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Required Reading

3:31 PM, Jul 18, 2008 • By DEAN BARNETT
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3) From, "Why Would Romney Want to be McCain's VP?" by the Allahpundit.

Allah piggybacks on an essay by Patrick Ruffini that suggests Romney would be crazy to accept the running mate slot since it (not to mention the vice presidency itself) is the traditional burial ground of presidential ambitions. Quoth Ruffini:

Mitt Romney is already in line to be the nominee in 4 years if McCain loses under the GOP Law of Primogeniture. Why would he want to muck it up with a VP run? If McCain loses, it is all downside for Mitt. People would forget all the positive aspects of his Presidential run and remember his role on a losing ticket. (See Edwards, John.)

And even if McCain wins, Romney would face a tough road getting elected in his own right. Republicans are already facing voter exhaustion after 8 years in power. Could they win a third or fourth consecutive election even if they manage to pull it out in ‘08? The possibility grows progressively unlikelier.

I've steadily avoided vice-president talks, especially those involving Romney. When it comes to discussing Mitt Romney, I don't exactly have Nixon-to-China credentials. For what it's worth, in private conversations over the past several months I've expressed deep ambivalence about Romney joining the ticket because I wasn't sure he would help the ticket. (My wife would usually end those private conversations by saying, "I didn't ask you about Mitt Romney. I asked you to pass the peas.")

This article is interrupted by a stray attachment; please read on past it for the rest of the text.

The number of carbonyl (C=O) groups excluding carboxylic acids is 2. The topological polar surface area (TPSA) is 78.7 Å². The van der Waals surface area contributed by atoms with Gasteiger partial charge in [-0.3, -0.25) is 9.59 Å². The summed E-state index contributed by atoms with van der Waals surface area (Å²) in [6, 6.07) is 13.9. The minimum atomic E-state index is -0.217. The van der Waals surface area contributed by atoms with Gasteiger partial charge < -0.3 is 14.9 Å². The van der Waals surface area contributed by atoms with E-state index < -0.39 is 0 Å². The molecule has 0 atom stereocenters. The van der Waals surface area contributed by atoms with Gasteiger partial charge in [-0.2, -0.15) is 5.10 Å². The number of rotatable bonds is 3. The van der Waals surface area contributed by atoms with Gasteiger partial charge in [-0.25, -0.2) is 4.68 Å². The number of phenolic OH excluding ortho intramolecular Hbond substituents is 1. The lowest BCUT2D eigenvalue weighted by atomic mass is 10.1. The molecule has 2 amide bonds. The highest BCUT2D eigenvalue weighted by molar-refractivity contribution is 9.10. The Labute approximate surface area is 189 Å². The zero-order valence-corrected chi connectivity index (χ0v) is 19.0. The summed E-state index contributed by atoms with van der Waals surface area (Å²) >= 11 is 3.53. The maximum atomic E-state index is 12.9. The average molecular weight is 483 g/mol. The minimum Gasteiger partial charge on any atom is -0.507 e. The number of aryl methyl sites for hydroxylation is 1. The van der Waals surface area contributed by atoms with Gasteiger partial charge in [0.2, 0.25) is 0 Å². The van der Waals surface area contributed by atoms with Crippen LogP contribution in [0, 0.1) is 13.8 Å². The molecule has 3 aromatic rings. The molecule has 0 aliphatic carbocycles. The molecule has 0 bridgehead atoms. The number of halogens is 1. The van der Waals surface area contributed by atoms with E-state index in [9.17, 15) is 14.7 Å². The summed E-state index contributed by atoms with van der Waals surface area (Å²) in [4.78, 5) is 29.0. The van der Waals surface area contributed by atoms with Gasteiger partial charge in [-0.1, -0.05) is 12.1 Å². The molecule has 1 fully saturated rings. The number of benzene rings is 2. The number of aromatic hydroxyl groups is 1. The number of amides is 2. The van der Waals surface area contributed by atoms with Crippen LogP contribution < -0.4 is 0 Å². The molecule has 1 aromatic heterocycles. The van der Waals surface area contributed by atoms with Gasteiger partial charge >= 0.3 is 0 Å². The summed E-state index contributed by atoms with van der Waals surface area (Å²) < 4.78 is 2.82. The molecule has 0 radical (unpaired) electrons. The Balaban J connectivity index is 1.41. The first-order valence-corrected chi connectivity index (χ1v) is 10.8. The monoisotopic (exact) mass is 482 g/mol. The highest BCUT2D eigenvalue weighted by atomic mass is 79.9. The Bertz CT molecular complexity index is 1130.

But $4 gas, a crushing credit crunch and a general (and accurate) sense of economic crisis change everything. It's been obvious during the past few weeks that neither candidate can address the economy with any authority. That's understandable enough - during their long careers, each candidate barely paused long enough in the private sector to enjoy a triple grande latte.

It will be the smart candidate who tabs as his running mate an expert who knows something about how an economy works and can communicate effectively with the public on such matters. Romney had his faults as a candidate in the primaries, but he was very strong when he discussed the economy. Additionally, it's not like either party has a strong roster of economic experts waiting to join the ticket. I can't think of a single Democrat who would fit such a bill, and on the Republican side the Phil Gramms, Jack Kemps and Warren Rudmans are mercifully non-starters.

As to what joining the ticket would do to Romney's long term ambitions, who cares? We've got four consequential years to get through. As Allah points out, if Romney were asked to serve, he would be unlikely say no so he could begin munching rubber chicken preparing for 2012 when duty calls.

4) From the Wall Street Journal, "The Blame Game" by Kimberley A. Strassel

Last week I mentioned a letter the airlines sent out to their customers blaming their woes on oil speculators. Today, Strassel responds with a letter of her own:

Dear CEOs of U.S. airlines:

I want to say thanks for the July 10 email you sent to all your customers seeking to explain why today's air travel experience is so painful. The letter, signed by 12 of you, explained that "oil speculators" -- presumably by betting on future oil prices -- are killing your industry and thus requested that I, as a consumer, pressure Congress to rein in this "unchecked" market "manipulation."

I admit that just lately I'd begun to feel that flying was something akin to having my intestines fished out with a long hook. Actually, I'd been wondering whom to blame for the fact that it would probably be cheaper, easier and maybe even faster to drive to wherever I want to go than to board one of your planes. Suddenly, all is clear.

I now understand that it is oil speculators who set your hiring policies and who must have outlined the three types of people you may employ: those who grunt at me, those who sigh deeply as if my presence has ruined their day and those who are actively hostile to my smallest request.

When the airlines come looking for their next federal bailout, one wonders whether they'll be shocked at the public's indifference to their woes.

5) From, Andrea Mitchell chatting with David Petraeus